If you’re staying in residence at your school, you won’t have to worry about finding a place to live. If you’re not staying in residence, you need to find a place before you go. 

Finding a rental can be incredibly challenging for students. Many college towns have rentals with lease agreements that benefit students, ranging from September to May. Generally, these are designed to appeal to larger groups of students who become roommates. Researching the local area and connecting with your fellow attendees beforehand can help you find a living situation.

If possible, travel to your destination well in advance to look around and determine what options are available. If you’re renting a room in a private residence, prioritize your safety. Your school should have resources for relocating students to help you find a place to stay.

Most students don’t have references from previous landlords. Collect character references from employers, coaches, educators, etc., to help improve your chances of securing a spot for your student relocation.

facing student relocation

Identify What to Move

Once you have a better idea of where you’re staying, you can start to outline what you need to bring with you. Whether you’re renting a house with roommates, staying in residence, living in a studio apartment or one of these McKinney apartments, this exercise is a must.  

Identify what belongings you’ll bring with you, what you’ll purchase when you arrive, and what to do with the rest. Minimizing how much you have to move during your relocation will help you keep costs low. Bring a few sentimental items and take a minimalist approach to furniture.

Depending on your living situation and family dynamic, you’ll need to determine what to do with leftover belongings that aren’t making the trip. Clarify whether you can store items with your parents or family members. Alternatively, you can look into paid storage facilities. Use this exercise as an opportunity to declutter and donate or sell belongings that no longer serve you.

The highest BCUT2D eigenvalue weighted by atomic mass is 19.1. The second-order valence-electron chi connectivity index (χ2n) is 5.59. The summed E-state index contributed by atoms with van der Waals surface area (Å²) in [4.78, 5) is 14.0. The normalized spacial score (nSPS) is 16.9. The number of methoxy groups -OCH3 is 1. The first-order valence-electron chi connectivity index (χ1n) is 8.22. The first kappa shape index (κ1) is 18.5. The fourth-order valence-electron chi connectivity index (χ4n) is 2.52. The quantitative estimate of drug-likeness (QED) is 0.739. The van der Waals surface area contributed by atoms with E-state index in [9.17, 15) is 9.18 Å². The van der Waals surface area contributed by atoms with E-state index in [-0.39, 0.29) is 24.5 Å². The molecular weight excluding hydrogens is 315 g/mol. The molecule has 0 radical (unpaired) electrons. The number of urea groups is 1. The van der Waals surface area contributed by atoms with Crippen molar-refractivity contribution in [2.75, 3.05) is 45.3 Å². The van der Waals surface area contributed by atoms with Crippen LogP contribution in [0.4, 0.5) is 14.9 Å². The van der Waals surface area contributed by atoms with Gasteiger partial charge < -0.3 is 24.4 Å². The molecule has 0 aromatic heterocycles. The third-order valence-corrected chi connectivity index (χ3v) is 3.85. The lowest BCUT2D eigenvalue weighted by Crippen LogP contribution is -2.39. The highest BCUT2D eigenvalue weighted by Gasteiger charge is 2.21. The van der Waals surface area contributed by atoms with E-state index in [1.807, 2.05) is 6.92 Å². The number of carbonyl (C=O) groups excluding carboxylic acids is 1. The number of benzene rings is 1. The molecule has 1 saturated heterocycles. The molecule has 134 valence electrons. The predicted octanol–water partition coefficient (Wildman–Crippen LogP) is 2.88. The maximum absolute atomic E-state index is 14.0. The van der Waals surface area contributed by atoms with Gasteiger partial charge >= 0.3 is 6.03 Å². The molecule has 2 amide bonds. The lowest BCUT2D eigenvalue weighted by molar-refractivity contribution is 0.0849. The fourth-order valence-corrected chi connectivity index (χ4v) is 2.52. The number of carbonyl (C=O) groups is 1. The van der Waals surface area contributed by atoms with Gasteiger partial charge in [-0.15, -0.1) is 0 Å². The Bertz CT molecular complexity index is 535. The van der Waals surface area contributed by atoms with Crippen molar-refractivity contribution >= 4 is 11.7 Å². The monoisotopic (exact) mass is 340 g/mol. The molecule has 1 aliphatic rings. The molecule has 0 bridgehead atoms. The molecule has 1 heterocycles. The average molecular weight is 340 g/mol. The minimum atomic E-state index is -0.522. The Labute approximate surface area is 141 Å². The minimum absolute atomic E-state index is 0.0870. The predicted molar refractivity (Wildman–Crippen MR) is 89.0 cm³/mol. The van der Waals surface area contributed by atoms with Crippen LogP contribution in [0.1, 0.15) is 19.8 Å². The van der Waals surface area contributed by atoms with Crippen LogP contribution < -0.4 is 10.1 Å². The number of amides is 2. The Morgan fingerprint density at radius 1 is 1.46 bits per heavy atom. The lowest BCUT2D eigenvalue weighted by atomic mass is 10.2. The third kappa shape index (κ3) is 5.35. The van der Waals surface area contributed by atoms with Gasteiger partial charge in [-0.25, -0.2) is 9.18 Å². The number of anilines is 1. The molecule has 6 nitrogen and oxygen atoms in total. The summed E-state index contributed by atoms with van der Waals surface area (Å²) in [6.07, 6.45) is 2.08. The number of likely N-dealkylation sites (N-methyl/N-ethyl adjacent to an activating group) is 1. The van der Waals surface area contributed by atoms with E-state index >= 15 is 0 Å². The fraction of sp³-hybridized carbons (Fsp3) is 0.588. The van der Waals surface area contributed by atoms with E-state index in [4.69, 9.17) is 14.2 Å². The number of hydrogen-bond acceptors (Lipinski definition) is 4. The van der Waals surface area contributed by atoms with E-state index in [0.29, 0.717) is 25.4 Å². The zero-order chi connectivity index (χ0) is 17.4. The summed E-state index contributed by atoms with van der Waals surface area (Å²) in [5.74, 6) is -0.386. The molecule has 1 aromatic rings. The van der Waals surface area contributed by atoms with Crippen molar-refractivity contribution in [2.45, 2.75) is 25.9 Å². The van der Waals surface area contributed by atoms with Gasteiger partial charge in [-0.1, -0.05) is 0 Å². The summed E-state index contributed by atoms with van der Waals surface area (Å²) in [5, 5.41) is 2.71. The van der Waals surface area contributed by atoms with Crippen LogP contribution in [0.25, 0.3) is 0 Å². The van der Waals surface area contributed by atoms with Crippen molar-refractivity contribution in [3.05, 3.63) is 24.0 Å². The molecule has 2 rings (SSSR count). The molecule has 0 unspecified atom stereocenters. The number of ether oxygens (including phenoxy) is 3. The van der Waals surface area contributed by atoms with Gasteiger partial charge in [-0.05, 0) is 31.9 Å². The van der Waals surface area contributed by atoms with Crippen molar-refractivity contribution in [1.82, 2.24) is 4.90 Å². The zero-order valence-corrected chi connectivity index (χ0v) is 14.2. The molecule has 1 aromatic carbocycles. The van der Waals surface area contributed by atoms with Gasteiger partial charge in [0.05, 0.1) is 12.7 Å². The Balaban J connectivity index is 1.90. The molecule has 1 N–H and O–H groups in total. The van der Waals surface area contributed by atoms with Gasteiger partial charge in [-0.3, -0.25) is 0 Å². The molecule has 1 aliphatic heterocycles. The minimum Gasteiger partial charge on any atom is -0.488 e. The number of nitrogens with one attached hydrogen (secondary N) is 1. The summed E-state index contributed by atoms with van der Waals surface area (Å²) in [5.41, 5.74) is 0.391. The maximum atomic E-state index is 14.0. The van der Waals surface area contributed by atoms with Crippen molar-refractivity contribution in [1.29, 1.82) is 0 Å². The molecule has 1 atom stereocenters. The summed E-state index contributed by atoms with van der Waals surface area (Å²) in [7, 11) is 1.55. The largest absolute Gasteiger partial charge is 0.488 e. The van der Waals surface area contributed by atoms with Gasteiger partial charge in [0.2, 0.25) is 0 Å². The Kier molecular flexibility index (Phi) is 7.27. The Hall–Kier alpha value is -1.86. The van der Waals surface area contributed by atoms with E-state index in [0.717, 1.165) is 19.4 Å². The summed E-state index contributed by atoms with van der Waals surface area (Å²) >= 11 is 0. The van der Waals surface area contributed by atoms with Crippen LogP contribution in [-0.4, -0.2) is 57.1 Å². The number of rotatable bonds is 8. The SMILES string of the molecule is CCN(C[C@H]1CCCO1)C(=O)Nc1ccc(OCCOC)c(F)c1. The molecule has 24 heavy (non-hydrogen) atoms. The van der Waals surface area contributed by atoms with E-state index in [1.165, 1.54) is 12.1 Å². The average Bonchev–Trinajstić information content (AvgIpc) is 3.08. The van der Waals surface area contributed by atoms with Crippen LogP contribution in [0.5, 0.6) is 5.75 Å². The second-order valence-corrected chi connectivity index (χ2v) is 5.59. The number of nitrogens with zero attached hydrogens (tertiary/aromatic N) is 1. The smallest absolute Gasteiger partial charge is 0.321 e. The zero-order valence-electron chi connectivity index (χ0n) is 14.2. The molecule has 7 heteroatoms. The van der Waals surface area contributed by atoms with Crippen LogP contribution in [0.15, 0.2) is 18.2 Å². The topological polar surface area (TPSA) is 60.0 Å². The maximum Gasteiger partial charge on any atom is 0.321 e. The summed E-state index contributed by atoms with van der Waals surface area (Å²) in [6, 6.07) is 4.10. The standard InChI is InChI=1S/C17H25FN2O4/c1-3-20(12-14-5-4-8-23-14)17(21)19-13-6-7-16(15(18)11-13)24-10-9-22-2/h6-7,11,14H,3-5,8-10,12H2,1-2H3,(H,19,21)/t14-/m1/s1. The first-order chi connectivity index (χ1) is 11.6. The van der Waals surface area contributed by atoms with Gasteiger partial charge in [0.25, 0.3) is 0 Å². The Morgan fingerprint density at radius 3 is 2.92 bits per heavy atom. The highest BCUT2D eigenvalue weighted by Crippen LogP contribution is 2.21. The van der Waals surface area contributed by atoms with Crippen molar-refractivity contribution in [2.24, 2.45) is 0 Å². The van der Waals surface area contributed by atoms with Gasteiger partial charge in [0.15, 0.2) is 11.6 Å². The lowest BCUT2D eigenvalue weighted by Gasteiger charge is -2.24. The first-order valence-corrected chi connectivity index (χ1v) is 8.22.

Plan the Moving Process

Once you know where you’re going and what items you’re taking with you, you can start to plan the moving process. This process will look different depending on the nuances of your unique situation.

Start by determining whether you need professional movers or a moving truck rental. If you’re relocating abroad, research moving companies with experience in international relocations. However, in most cases, it’s better to travel light and look for furnished accommodations.

Invest in quality moving boxes and clearly label them. Consider taking an inventory of your items and creating a simple spreadsheet that identifies what items are in each box. This task will help you prioritize your unpacking and get you organized when you arrive. 

Create a Go Bag

Consider the essential documents and belongings that shouldn’t be packed away or left out of reach. For example, any immigration paperwork, your passport or birth certificate, rental lease paperwork, etc. These items should be kept in your “go bag” that travels with you at all times.

Your go-bag should also include the essentials in case you experience any travel or moving delays— a change of clothes, basic toiletries, some cash, etc.